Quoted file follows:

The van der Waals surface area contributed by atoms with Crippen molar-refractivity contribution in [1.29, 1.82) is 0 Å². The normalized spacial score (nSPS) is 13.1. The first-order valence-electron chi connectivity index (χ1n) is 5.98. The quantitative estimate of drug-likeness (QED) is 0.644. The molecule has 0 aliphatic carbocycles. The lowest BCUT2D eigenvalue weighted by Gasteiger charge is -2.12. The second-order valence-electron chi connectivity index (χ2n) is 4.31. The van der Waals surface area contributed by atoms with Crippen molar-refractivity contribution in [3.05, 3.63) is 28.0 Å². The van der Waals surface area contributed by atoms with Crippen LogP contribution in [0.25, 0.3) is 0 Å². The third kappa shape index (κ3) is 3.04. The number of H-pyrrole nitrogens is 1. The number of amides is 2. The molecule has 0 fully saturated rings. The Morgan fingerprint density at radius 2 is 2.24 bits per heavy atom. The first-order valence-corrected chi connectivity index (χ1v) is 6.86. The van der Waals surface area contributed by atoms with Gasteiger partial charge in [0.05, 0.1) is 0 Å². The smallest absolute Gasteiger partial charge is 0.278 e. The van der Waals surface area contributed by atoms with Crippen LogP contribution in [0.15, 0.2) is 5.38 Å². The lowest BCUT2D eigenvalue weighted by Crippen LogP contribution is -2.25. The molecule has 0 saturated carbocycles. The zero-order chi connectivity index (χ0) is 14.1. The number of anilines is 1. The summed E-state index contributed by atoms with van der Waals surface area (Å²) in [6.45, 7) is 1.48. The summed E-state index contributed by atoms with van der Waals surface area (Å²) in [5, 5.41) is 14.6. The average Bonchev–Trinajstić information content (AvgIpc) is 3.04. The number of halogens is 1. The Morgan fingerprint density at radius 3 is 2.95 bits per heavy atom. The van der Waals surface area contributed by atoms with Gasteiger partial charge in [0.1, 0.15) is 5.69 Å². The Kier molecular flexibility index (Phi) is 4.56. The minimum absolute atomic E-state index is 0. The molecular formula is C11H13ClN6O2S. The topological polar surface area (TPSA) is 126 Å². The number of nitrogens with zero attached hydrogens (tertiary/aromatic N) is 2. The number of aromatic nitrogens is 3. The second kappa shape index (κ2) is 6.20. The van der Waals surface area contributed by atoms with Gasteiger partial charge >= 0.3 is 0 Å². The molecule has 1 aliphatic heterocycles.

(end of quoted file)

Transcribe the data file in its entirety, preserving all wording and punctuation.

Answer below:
The van der Waals surface area contributed by atoms with Crippen molar-refractivity contribution in [1.29, 1.82) is 0 Å². The normalized spacial score (nSPS) is 13.1. The first-order valence-electron chi connectivity index (χ1n) is 5.98. The quantitative estimate of drug-likeness (QED) is 0.644. The molecule has 0 aliphatic carbocycles. The lowest BCUT2D eigenvalue weighted by Gasteiger charge is -2.12. The second-order valence-electron chi connectivity index (χ2n) is 4.31. The van der Waals surface area contributed by atoms with Crippen molar-refractivity contribution in [3.05, 3.63) is 28.0 Å². The van der Waals surface area contributed by atoms with Crippen LogP contribution in [0.25, 0.3) is 0 Å². The third kappa shape index (κ3) is 3.04. The number of H-pyrrole nitrogens is 1. The number of amides is 2. The molecule has 0 fully saturated rings. The Morgan fingerprint density at radius 2 is 2.24 bits per heavy atom. The first-order valence-corrected chi connectivity index (χ1v) is 6.86. The van der Waals surface area contributed by atoms with Gasteiger partial charge in [0.05, 0.1) is 0 Å². The smallest absolute Gasteiger partial charge is 0.278 e. The van der Waals surface area contributed by atoms with Crippen LogP contribution in [0.15, 0.2) is 5.38 Å². The lowest BCUT2D eigenvalue weighted by Crippen LogP contribution is -2.25. The molecule has 0 saturated carbocycles. The zero-order chi connectivity index (χ0) is 14.1. The number of anilines is 1. The summed E-state index contributed by atoms with van der Waals surface area (Å²) in [6.45, 7) is 1.48. The summed E-state index contributed by atoms with van der Waals surface area (Å²) in [5, 5.41) is 14.6. The average Bonchev–Trinajstić information content (AvgIpc) is 3.04. The number of halogens is 1. The Morgan fingerprint density at radius 3 is 2.95 bits per heavy atom. The van der Waals surface area contributed by atoms with Gasteiger partial charge in [0.1, 0.15) is 5.69 Å². The Kier molecular flexibility index (Phi) is 4.56. The minimum absolute atomic E-state index is 0. The molecular formula is C11H13ClN6O2S. The topological polar surface area (TPSA) is 126 Å². The number of nitrogens with zero attached hydrogens (tertiary/aromatic N) is 2. The number of aromatic nitrogens is 3. The second kappa shape index (κ2) is 6.20. The van der Waals surface area contributed by atoms with Gasteiger partial charge >= 0.3 is 0 Å². The molecule has 1 aliphatic heterocycles.